Earlier this year Ocean Harvest Technology in conjunction with Sharragh pigfarms conducted feeding trials with 240 pigs and Oceanfeed-swine at different percentages of inclusion (0.5%, 2% and 5%) and compared the results against an industry reference diet. During and at the end of the trial 16 pigs were slaughtered and processed at the Dawn Pork and Bacon factory in Waterford. Intestinal samples were taken and meat samples were obtained after the pigs were processed by a local butcher (Jarlath Kelly, Tuam) and send to University College Cork for taste analysis and packaging trials. After 4 months of trial from weaning stage to 100 kg pigs the results showed a positive outcome in several ways.

The following results have been obtained:

  1. Higher weight gain, leaner meat and lower food conversion efficiency when pigs were supplemented with 0.5% Oceanfeed-Swine
  1. Significantly improved flavor, juiciness and overall consumer acceptability of the meat at 5% inclusion of Oceanfeed-Swine
  2. Improved observed health and alertness of animals at trial site

There are still some results to be analyzed on gut flora and gut development but the results so far are very encouraging for full commercialization of Oceanfeed-Swine. This strongly indicates that seaweeds could play an important role in intensive swine farming in Ireland and the EU.

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Seaweed and the aquaculture Industry; feed it or grow it!

Seaweed and the aquaculture Industry; feed it or grow it!

Anecdotal observations over many years have suggested that seaweeds are an important nutritional resource for terrestrial and aquatic species. Sheep are known to graze regularly on seaweed if they have coastal access. Cod have been observed grazing on seaweed immediately before breeding, while single species of seaweed have demonstrated a significant improvement in disease resistance when included in diets for farmed shrimp. Over the last 10 years the fed aquaculture industry has been bombarded by concerns over environmental impact, animal welfare, sustainability and food safety concerns.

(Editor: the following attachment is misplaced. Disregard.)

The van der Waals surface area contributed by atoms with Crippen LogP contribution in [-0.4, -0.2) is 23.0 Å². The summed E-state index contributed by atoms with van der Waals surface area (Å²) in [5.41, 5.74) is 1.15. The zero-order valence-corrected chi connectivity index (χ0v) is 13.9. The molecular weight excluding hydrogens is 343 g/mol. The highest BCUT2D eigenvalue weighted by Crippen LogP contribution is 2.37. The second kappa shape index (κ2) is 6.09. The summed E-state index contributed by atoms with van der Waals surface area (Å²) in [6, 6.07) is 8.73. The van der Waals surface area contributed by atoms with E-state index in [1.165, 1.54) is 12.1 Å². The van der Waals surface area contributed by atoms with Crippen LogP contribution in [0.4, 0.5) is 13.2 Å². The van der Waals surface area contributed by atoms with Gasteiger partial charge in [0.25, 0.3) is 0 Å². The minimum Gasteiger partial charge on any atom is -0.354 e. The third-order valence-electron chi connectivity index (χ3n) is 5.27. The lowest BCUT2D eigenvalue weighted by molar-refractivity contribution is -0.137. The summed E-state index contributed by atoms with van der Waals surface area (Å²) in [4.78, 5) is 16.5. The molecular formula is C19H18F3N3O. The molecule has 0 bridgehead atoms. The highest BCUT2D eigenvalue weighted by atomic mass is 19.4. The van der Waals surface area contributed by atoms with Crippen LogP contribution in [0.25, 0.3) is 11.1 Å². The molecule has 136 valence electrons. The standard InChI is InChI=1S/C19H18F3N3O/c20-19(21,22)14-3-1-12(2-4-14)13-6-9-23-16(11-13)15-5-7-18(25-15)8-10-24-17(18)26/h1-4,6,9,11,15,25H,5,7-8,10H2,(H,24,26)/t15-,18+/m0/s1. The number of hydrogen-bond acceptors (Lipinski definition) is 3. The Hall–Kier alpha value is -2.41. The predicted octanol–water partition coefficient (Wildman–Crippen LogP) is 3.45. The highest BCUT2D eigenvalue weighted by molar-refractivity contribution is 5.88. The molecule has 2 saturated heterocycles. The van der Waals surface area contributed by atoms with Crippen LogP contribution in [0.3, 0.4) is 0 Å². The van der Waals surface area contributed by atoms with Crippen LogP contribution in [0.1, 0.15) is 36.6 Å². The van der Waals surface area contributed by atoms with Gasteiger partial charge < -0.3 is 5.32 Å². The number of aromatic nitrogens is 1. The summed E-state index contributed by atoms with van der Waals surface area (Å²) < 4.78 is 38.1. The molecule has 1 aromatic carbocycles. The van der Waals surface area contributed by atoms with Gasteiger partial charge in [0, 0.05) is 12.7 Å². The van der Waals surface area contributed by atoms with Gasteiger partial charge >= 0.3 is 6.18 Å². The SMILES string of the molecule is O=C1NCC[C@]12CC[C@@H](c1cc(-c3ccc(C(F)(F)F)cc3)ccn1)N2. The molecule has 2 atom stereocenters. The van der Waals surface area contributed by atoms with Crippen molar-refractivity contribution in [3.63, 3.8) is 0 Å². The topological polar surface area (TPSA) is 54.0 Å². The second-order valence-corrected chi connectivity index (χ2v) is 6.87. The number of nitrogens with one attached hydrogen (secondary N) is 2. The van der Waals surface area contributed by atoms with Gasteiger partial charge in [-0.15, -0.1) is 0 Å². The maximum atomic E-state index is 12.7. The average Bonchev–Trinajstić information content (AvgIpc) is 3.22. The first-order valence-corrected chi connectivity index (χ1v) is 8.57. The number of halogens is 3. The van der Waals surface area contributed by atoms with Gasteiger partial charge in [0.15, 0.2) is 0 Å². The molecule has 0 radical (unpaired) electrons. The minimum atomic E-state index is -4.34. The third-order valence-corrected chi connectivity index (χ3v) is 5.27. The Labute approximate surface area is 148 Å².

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Ocean Harvest Technology Produce

Seaweeds have been used historically as a feed supplement, but only as single species of seaweed. Benefits from use of seaweed as feed supplements are well documented in many research publications. Different species of seaweed contain many different bioactive molecules. These bioactive ingredients are:

  • Lectins, phycobiliproteins, peptides and functional amino acids such as laminine and hydroxyproline
  • Fucoidan, laminarin, alginic acid, mannitol, carageenan, agars and other short chain oligosaccharides
  • Antioxidants, phenolic compounds and pigments
  • Sterols
  • Fatty Acids
  • Iodine
  • Bromophenols

Scientific evidence of the last decade has shown that these ingredients have antibiotic, antiviral, antimicrobial, mitogenic, anti-inflammatory, anti-adhesion, ACE-inhibitory, antioxidant, anti-cancer and antithrombotic effects with immune-modulation and cytomodulatory effects.